If you haven’t read this older post, you won’t understand the significance of the title, but that shouldn’t impede your enjoyment of this post.
This is…what I’m about to reveal, announce, tell you, is quite possibly the biggest thing I’ve ever done, creatively. Seriously, bigger than doing Superman.
Let’s begin. Before I tell you what is going on, I want you to do me a favor. I want you to read this article. The article is a transcript of Mark Waid’s keynote speech at this year’s Harvey Awards, and it has gone mostly forgotten, by this point (December). Maybe not forgotten, but it’s not spoken about as much as it was when it happened. Trust me when I say that this document is as important as Robert Kirkman’s creator owned manifesto, so please take the time to read it. Go. Now.
Ok, are you back?
Here’s the thing that spoke to me: “…culture is more important than copyright.” Waid argues many points about many different topics, but this…these bolded words above, hit me in a very soft spot (I’ll readily admit that I might be missing the point of his speech). He’s right. The idea of public domain adds to comics. But there are very few characters (as compared to copyrighted/franchise/creator owned characters) that are in the public domain. That changes today.
Today, December 1, 2010, I’m adding 35.
Beginning today, YOU, the comic reading/comic creating public, can create comics or other similar works (film, prose, etc.) using the characters I created for the 30 Characters/30 Days Challenge. Using the Creative Commons license you see below and on the character designs, you can write, draw, compose a comic book, whatever, using one of…or more than one…of these characters.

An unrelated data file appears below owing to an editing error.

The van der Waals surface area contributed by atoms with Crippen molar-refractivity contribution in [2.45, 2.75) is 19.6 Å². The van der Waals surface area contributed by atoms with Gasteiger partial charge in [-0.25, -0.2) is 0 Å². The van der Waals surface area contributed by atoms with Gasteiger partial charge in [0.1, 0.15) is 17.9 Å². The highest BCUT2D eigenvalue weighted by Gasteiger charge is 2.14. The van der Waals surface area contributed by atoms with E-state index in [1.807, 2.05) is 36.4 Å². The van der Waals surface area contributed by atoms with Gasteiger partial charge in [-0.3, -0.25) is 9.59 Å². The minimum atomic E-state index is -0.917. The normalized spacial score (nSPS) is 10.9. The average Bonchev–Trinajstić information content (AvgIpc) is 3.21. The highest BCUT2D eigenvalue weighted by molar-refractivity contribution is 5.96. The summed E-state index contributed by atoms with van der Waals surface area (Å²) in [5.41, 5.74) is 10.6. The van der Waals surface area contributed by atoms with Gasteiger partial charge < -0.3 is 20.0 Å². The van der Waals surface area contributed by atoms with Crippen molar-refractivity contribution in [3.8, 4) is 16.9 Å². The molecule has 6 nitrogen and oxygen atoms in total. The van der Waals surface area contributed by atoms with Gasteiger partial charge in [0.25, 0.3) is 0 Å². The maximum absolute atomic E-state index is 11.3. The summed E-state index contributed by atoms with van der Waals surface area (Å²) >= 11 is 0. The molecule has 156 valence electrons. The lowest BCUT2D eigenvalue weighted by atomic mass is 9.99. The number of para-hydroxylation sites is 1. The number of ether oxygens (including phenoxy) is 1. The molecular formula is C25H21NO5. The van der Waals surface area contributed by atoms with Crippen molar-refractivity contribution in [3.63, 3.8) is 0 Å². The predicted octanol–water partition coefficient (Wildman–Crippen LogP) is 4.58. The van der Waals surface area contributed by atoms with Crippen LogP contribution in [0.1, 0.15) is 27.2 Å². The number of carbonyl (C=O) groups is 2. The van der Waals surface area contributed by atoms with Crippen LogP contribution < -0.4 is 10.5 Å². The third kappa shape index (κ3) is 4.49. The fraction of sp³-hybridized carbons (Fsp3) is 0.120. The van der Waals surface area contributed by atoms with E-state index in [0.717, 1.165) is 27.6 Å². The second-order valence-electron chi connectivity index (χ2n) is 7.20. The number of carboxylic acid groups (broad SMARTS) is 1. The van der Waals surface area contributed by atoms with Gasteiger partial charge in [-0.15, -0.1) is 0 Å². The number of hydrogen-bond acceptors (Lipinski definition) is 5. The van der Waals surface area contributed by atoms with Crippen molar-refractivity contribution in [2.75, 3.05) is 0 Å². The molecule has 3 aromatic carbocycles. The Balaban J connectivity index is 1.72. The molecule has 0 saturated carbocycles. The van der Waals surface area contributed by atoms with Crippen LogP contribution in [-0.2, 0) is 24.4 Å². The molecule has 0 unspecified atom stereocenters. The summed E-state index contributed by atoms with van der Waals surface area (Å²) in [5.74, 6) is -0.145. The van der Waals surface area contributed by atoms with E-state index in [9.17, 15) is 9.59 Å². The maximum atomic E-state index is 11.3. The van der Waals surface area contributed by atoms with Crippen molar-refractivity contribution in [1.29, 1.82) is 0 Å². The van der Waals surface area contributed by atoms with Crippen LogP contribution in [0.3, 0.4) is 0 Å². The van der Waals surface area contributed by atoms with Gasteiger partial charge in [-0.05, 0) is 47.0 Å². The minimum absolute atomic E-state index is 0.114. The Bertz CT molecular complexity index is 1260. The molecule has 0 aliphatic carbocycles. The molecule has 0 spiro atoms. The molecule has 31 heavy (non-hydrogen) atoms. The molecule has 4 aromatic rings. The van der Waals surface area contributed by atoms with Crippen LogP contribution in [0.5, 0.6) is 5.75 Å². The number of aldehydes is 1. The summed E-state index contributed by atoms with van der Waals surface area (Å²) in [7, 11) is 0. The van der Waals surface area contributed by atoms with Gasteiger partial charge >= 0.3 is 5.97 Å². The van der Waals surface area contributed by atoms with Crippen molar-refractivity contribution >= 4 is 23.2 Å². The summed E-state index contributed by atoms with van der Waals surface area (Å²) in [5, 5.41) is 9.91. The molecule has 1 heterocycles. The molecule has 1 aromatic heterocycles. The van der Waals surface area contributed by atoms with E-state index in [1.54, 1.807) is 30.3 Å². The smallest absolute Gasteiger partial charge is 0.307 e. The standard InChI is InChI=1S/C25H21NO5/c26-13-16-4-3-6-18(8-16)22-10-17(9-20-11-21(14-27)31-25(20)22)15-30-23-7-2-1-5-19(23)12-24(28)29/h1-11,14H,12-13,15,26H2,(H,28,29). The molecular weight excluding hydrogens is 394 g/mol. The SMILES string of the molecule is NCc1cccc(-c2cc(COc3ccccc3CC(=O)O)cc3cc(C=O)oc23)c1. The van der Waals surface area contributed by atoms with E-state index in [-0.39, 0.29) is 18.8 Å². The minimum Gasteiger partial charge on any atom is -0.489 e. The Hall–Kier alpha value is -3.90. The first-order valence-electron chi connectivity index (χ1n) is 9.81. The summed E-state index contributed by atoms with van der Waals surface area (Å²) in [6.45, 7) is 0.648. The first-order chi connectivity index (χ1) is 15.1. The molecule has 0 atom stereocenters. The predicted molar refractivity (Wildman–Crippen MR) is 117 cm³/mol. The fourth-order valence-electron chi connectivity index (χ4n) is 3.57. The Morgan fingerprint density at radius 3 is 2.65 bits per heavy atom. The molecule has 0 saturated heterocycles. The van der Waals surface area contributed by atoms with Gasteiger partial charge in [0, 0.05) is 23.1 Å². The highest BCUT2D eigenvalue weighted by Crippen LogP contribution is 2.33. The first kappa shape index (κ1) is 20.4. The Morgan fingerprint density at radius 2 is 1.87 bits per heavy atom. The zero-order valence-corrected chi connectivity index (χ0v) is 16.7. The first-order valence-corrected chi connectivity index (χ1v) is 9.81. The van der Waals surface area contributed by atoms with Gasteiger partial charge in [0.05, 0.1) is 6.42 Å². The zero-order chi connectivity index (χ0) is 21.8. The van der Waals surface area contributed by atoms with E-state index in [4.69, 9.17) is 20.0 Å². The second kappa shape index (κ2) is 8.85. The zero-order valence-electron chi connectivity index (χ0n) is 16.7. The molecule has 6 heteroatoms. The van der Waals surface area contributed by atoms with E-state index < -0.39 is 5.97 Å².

A few caveats (because there’s always a catch):
1. As the license dictates, you must give me full credit (“Created by Vito Delsante”).
That’s it. You don’t even have to pay me. My characters are yours to play with, so play nice. You don’t even need my approval. Seeing as how six (seven, if you count Black Cobra #5, who was the Cobra Kid) are public domain characters, I really can’t keep them from you.
The question might come up…”Why do this?” Well, I mention the Waid article, but also, I realize that I might not get the chance to work on these characters any time soon, and that’s not fair to the characters. I think they deserve to be seen. Besides, Stan Lee can’t get all the IP* Farm work!
I hope you all agree that this is a big step in my career and that this is a…well, it’s probably not a great moment in comics, but it’s one of minor significance. If others follow suit, and I hope they do, this could change comics for the future.
Vito Delsante’s 30 Characters/30 Days by Vito Delsante is licensed under a Creative Commons Attribution-ShareAlike 3.0 Unported License.
Based on a work at www.30characters.com.
Permissions beyond the scope of this license may be available at http://vitodelsante.com.